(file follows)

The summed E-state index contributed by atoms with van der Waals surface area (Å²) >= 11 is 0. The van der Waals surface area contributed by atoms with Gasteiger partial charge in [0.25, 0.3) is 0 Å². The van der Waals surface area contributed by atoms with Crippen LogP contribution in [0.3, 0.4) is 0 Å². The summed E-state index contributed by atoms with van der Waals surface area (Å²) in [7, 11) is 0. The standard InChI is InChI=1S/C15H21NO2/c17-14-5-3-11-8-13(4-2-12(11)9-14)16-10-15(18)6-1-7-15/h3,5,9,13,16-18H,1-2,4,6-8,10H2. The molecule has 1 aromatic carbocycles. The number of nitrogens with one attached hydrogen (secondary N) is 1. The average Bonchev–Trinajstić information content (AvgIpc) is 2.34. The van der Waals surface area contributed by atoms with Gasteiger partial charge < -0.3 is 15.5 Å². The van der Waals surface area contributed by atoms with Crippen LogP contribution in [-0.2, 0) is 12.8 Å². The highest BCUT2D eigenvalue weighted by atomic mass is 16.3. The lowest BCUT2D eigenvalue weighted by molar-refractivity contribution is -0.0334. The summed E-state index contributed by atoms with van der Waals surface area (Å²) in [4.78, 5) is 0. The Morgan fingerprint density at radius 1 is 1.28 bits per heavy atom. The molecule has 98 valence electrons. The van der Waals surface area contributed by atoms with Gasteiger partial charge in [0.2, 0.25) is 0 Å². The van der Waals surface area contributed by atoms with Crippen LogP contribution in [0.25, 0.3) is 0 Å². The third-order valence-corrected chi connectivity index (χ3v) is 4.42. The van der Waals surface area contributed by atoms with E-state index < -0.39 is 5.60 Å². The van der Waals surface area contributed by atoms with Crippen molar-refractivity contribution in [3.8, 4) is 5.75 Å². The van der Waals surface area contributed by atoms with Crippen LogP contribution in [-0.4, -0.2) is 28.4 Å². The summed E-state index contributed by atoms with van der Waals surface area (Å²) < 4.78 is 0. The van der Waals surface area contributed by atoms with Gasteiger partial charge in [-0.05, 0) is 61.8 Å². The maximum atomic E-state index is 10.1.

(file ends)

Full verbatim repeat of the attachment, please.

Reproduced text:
The summed E-state index contributed by atoms with van der Waals surface area (Å²) >= 11 is 0. The van der Waals surface area contributed by atoms with Gasteiger partial charge in [0.25, 0.3) is 0 Å². The van der Waals surface area contributed by atoms with Crippen LogP contribution in [0.3, 0.4) is 0 Å². The summed E-state index contributed by atoms with van der Waals surface area (Å²) in [7, 11) is 0. The standard InChI is InChI=1S/C15H21NO2/c17-14-5-3-11-8-13(4-2-12(11)9-14)16-10-15(18)6-1-7-15/h3,5,9,13,16-18H,1-2,4,6-8,10H2. The molecule has 1 aromatic carbocycles. The number of nitrogens with one attached hydrogen (secondary N) is 1. The average Bonchev–Trinajstić information content (AvgIpc) is 2.34. The van der Waals surface area contributed by atoms with Gasteiger partial charge < -0.3 is 15.5 Å². The van der Waals surface area contributed by atoms with Crippen LogP contribution in [-0.2, 0) is 12.8 Å². The highest BCUT2D eigenvalue weighted by atomic mass is 16.3. The lowest BCUT2D eigenvalue weighted by molar-refractivity contribution is -0.0334. The summed E-state index contributed by atoms with van der Waals surface area (Å²) in [4.78, 5) is 0. The Morgan fingerprint density at radius 1 is 1.28 bits per heavy atom. The molecule has 98 valence electrons. The van der Waals surface area contributed by atoms with Gasteiger partial charge in [0.2, 0.25) is 0 Å². The van der Waals surface area contributed by atoms with Crippen LogP contribution in [0.25, 0.3) is 0 Å². The third-order valence-corrected chi connectivity index (χ3v) is 4.42. The van der Waals surface area contributed by atoms with E-state index < -0.39 is 5.60 Å². The van der Waals surface area contributed by atoms with Crippen molar-refractivity contribution in [3.8, 4) is 5.75 Å². The van der Waals surface area contributed by atoms with Crippen LogP contribution in [-0.4, -0.2) is 28.4 Å². The summed E-state index contributed by atoms with van der Waals surface area (Å²) < 4.78 is 0. The van der Waals surface area contributed by atoms with Gasteiger partial charge in [-0.05, 0) is 61.8 Å². The maximum atomic E-state index is 10.1.